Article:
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United States Department of Agriculture

Agricultural Research Service

Title: Increased Recovery of Campylobacter Ssp by Enrichment of Fecal Samples

Authors
item Musgrove, Michael
item Cox, Nelson
item Wilson, J - UGA
item Buhr, Richard

Submitted to: Poultry Science
Publication Type: Abstract Only
Publication Acceptance Date: June 1, 2002
Publication Date: December 1, 2002
Citation: Musgrove, M.T., Cox Jr, N.A., Wilson, J.L., Buhr, R.J. 2002. Increased recovery of campylobacter ssp by enrichment of fecal samples. Poultry Science. 81:43.

Technical Abstract: Campylobacter often colonize the intestinal tract of commercial broilers. Culturing intestines is the most sensitive means of recovering the organism from birds. However, there are times when it is not practical to sacrifice the animal. Fecal samples are a non-destructive sample which can be used to determine if a bird is colonized by this human pathogen. Fresh droppings often contain enough numbers of viable cells for Campylobacter t be detected by direct plating. When fresh droppings are not readily available older, drier samples may have to be used. Given this bacteria's sensitivity to dryness and oxygen, enrichment could prove useful for recovery from older or lower moisture samples. Fecal samples were collected from individually caged broiler breeder roosters. Individual Slurries were directly plated onto Campy-cefex agar and enriched in 5 ml of Bolton broth. Enriched samples were plated onto Campy-cefex agar. Campylobacter positive fecal samples were detected in 14/30 (47%), 9/30 (30%), 21/41 (51%), and 22/40 (55%) by direct plating. Enrichment increased Campylobacter recovery for each of the four repetitions (60%, 40%, 63%, 75%). Each method (direct plating or enrichment) detected positives that the other one missed which increased recovery rate to 63%, 67%, 77%, and 85%, respectively. Detection of Campylobacter spp. from older, drier fecal droppings was optimized by using both direct plating and enrichment.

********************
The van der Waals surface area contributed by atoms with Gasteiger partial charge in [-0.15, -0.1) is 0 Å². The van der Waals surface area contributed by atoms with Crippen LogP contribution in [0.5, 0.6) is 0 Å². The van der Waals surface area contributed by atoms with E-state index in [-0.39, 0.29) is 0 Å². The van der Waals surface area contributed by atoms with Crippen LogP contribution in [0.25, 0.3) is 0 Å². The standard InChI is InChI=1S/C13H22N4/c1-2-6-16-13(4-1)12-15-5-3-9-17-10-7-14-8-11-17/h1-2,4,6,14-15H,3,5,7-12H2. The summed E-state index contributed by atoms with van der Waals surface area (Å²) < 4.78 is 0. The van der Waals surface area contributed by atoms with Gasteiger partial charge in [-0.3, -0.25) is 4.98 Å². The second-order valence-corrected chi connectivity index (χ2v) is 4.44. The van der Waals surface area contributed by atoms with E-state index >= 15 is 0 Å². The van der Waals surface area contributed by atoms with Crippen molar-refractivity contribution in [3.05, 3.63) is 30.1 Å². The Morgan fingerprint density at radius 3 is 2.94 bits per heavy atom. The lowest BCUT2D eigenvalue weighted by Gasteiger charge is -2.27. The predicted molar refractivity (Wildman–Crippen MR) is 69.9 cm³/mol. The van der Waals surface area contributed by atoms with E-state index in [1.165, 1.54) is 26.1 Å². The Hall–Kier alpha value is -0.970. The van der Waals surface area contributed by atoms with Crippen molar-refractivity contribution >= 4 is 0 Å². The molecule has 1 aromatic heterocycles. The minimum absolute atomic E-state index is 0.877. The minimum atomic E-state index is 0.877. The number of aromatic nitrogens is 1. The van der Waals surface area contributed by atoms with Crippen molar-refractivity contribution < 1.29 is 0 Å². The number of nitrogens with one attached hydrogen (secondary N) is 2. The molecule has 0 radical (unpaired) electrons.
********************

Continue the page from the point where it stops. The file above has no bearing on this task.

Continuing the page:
Last Modified: 7/22/2014
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